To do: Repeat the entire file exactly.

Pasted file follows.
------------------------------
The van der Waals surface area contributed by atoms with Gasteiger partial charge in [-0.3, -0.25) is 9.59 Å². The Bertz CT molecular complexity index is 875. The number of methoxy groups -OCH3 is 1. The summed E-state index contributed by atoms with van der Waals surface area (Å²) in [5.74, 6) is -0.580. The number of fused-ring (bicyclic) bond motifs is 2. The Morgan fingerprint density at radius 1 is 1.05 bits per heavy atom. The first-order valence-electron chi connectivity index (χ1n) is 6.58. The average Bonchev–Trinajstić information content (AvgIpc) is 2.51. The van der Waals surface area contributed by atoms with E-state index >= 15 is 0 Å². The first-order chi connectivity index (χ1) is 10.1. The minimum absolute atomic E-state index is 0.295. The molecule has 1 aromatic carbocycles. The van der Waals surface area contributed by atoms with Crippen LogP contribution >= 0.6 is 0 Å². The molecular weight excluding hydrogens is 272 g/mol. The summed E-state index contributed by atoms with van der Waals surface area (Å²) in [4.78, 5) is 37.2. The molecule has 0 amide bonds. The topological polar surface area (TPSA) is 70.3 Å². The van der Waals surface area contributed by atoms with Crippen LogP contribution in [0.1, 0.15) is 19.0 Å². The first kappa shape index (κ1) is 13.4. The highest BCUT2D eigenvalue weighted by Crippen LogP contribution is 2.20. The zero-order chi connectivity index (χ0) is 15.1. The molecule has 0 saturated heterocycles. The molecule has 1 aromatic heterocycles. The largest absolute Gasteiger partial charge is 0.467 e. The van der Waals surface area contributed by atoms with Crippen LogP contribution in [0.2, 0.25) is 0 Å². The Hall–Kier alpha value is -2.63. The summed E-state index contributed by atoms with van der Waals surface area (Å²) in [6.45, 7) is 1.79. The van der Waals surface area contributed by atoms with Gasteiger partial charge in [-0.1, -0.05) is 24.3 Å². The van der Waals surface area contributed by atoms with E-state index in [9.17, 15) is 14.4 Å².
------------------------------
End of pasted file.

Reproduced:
The van der Waals surface area contributed by atoms with Gasteiger partial charge in [-0.3, -0.25) is 9.59 Å². The Bertz CT molecular complexity index is 875. The number of methoxy groups -OCH3 is 1. The summed E-state index contributed by atoms with van der Waals surface area (Å²) in [5.74, 6) is -0.580. The number of fused-ring (bicyclic) bond motifs is 2. The Morgan fingerprint density at radius 1 is 1.05 bits per heavy atom. The first-order valence-electron chi connectivity index (χ1n) is 6.58. The average Bonchev–Trinajstić information content (AvgIpc) is 2.51. The van der Waals surface area contributed by atoms with E-state index >= 15 is 0 Å². The first-order chi connectivity index (χ1) is 10.1. The minimum absolute atomic E-state index is 0.295. The molecule has 1 aromatic carbocycles. The van der Waals surface area contributed by atoms with Crippen LogP contribution >= 0.6 is 0 Å². The molecular weight excluding hydrogens is 272 g/mol. The summed E-state index contributed by atoms with van der Waals surface area (Å²) in [4.78, 5) is 37.2. The molecule has 0 amide bonds. The topological polar surface area (TPSA) is 70.3 Å². The van der Waals surface area contributed by atoms with Crippen LogP contribution in [0.1, 0.15) is 19.0 Å². The first kappa shape index (κ1) is 13.4. The highest BCUT2D eigenvalue weighted by Crippen LogP contribution is 2.20. The zero-order chi connectivity index (χ0) is 15.1. The molecule has 0 saturated heterocycles. The molecule has 1 aromatic heterocycles. The largest absolute Gasteiger partial charge is 0.467 e. The van der Waals surface area contributed by atoms with Crippen LogP contribution in [0.2, 0.25) is 0 Å². The Hall–Kier alpha value is -2.63. The summed E-state index contributed by atoms with van der Waals surface area (Å²) in [6.45, 7) is 1.79. The van der Waals surface area contributed by atoms with Gasteiger partial charge in [-0.1, -0.05) is 24.3 Å². The van der Waals surface area contributed by atoms with E-state index in [9.17, 15) is 14.4 Å².